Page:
Canadian men’s basketball team ready for test against the best

Canadian men’s basketball team ready for test against the best

LAS VEGAS — The Canadian men’s basketball team is loaded.

Canada is ranked seventh in the world and finished third last year at the FIBA Basketball World Cup, where they recorded wins over teams ranked first (Spain), second (USA) and the defending Olympics silver medalists (France).

The only team with more NBA players on its final roster at the Olympic tournament in France later this month will be Team USA.

On Wednesday night in Las Vegas, the scale of the mountain they are trying to climb in their quest for a gold medal will become fully apparent as Canada plays its first exhibition game against the U.S. at T-Mobile Arena.

It’s not the same group that Canada defeated in overtime to win the bronze medal last summer. The only returning players from that team are Tyrese Haliburton and Anthony Edwards. Added for the Olympic tournament are some guys you might have heard of — LeBron James, Steph Curry, Kevin Durant (though he’ll miss the game Wednesday night with a calf strain), Anthony Davis, Jayson Tatum, and Jrue Holiday, just to name a few.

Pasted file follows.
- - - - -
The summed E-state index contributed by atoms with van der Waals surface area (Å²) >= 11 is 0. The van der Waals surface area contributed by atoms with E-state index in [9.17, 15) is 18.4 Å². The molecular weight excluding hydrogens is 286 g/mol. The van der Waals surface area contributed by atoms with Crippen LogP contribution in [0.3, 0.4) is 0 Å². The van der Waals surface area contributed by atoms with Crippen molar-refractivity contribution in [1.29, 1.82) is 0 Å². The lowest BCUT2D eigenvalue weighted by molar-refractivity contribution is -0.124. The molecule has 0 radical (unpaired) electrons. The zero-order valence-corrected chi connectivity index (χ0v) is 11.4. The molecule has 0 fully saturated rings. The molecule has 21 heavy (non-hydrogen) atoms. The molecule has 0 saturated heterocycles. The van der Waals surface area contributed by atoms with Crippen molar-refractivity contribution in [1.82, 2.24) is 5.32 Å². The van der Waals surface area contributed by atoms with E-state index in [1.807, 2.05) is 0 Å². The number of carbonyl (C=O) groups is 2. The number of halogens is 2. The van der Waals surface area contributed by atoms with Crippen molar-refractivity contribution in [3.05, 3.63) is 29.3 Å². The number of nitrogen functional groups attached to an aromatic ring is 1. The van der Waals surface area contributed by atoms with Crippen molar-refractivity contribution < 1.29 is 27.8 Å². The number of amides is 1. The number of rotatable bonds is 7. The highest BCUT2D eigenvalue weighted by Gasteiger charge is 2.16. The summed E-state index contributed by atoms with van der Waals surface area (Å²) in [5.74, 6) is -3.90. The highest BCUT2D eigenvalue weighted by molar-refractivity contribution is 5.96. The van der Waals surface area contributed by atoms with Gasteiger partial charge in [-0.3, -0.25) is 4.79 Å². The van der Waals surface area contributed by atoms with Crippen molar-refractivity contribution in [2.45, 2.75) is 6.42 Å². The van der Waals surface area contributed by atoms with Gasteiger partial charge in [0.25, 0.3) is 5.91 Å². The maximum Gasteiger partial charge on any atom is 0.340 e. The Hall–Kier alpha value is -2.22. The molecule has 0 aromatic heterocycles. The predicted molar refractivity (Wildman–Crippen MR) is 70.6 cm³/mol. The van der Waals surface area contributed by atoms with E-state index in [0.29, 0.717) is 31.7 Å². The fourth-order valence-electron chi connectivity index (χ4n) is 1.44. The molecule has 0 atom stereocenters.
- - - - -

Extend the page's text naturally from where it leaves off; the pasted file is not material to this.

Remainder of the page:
Also, Joel Embiid will be making his Team USA debut. The 2022-23 NBA MVP was raised in Cameroon, but was made eligible to play for the Americans in time for the Olympics.

So, yeah. While Canada has added some key reinforcements as well — Jamal Murray, Andrew Nembhard and likely Trey Lyles — it’s not quite the same, though Murray, Shai Gilgeous-Alexander and Nembhard are as a good a guard rotation as any team in the tournament, Team USA included.

But for all the feel-good moments the Canadians generated with their run at the World Cup last summer, opening their exhibition schedule against the defending Olympic gold medallist brings home the challenge ahead of them.

It’s not the be-all and end-all, given it’s just the first exhibition game for each team. Sure it’s being shown live in both countries and the arena will be filled, but it doesn’t really count.

“I mean it’s a cool experience because of the stage, right?” said Canadian head coach Jordi Fernandez after his team’s practice Tuesday evening. “And a lot of people are excited to watch the game. But we have a plan to be the team that is pretty physical and runs a lot, and our conditioning is important. As you guys can tell, our guys work really hard. And (Wednesday’s) game is just a part of our plan — I think we have 17 days to get to that day in the best shape (with) our lives connected and ready to fight. 

“… We’re gonna try to win every single game, but I’m telling you, I’m not gonna run any of my players to the ground because … we have a plan and we have to follow it and you know, the emotions … it would not make sense to play somebody 30 minutes.”

But it’s still a special moment. In some ways Canada’s journey to being a medal favourite in France began this time of year in Las Vegas two summers ago when men’s team general manager Rowan Barrett and then-head coach Nick Nurse asked for a core of players to commit to preparing each summer for World Cup qualifying, the World Cup and, eventually, the Olympics.